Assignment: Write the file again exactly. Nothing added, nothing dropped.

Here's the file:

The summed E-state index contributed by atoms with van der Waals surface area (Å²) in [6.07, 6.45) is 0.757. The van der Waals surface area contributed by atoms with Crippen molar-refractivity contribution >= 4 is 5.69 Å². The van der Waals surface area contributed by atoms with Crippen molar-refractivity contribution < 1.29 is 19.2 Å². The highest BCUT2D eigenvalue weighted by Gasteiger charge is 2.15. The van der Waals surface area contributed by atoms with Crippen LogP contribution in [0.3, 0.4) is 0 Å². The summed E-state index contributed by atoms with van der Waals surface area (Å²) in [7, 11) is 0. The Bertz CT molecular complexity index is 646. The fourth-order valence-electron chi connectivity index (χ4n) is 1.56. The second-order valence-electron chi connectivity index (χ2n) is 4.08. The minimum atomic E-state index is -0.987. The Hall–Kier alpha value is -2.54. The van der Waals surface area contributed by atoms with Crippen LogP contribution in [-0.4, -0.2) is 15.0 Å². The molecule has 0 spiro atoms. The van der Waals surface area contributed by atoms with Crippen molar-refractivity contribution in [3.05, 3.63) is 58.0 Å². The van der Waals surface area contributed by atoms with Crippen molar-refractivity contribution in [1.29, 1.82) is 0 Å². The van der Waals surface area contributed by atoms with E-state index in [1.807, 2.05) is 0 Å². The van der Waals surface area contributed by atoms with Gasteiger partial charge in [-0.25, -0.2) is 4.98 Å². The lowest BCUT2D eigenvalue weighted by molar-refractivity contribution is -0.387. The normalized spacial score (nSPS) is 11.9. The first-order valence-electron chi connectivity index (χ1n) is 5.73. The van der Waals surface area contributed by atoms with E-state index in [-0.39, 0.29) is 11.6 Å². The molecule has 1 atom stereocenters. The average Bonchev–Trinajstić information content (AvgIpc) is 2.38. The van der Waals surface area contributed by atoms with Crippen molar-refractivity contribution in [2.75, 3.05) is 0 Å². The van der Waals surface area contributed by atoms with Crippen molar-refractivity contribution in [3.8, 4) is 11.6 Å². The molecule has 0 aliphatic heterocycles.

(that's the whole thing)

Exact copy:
The summed E-state index contributed by atoms with van der Waals surface area (Å²) in [6.07, 6.45) is 0.757. The van der Waals surface area contributed by atoms with Crippen molar-refractivity contribution >= 4 is 5.69 Å². The van der Waals surface area contributed by atoms with Crippen molar-refractivity contribution < 1.29 is 19.2 Å². The highest BCUT2D eigenvalue weighted by Gasteiger charge is 2.15. The van der Waals surface area contributed by atoms with Crippen LogP contribution in [0.3, 0.4) is 0 Å². The summed E-state index contributed by atoms with van der Waals surface area (Å²) in [7, 11) is 0. The Bertz CT molecular complexity index is 646. The fourth-order valence-electron chi connectivity index (χ4n) is 1.56. The second-order valence-electron chi connectivity index (χ2n) is 4.08. The minimum atomic E-state index is -0.987. The Hall–Kier alpha value is -2.54. The van der Waals surface area contributed by atoms with Crippen LogP contribution in [-0.4, -0.2) is 15.0 Å². The molecule has 0 spiro atoms. The van der Waals surface area contributed by atoms with Crippen molar-refractivity contribution in [3.05, 3.63) is 58.0 Å². The van der Waals surface area contributed by atoms with Crippen molar-refractivity contribution in [1.29, 1.82) is 0 Å². The van der Waals surface area contributed by atoms with E-state index in [1.807, 2.05) is 0 Å². The van der Waals surface area contributed by atoms with Gasteiger partial charge in [-0.25, -0.2) is 4.98 Å². The lowest BCUT2D eigenvalue weighted by molar-refractivity contribution is -0.387. The normalized spacial score (nSPS) is 11.9. The first-order valence-electron chi connectivity index (χ1n) is 5.73. The van der Waals surface area contributed by atoms with E-state index in [-0.39, 0.29) is 11.6 Å². The molecule has 1 atom stereocenters. The average Bonchev–Trinajstić information content (AvgIpc) is 2.38. The van der Waals surface area contributed by atoms with Crippen molar-refractivity contribution in [2.75, 3.05) is 0 Å². The van der Waals surface area contributed by atoms with Crippen molar-refractivity contribution in [3.8, 4) is 11.6 Å². The molecule has 0 aliphatic heterocycles.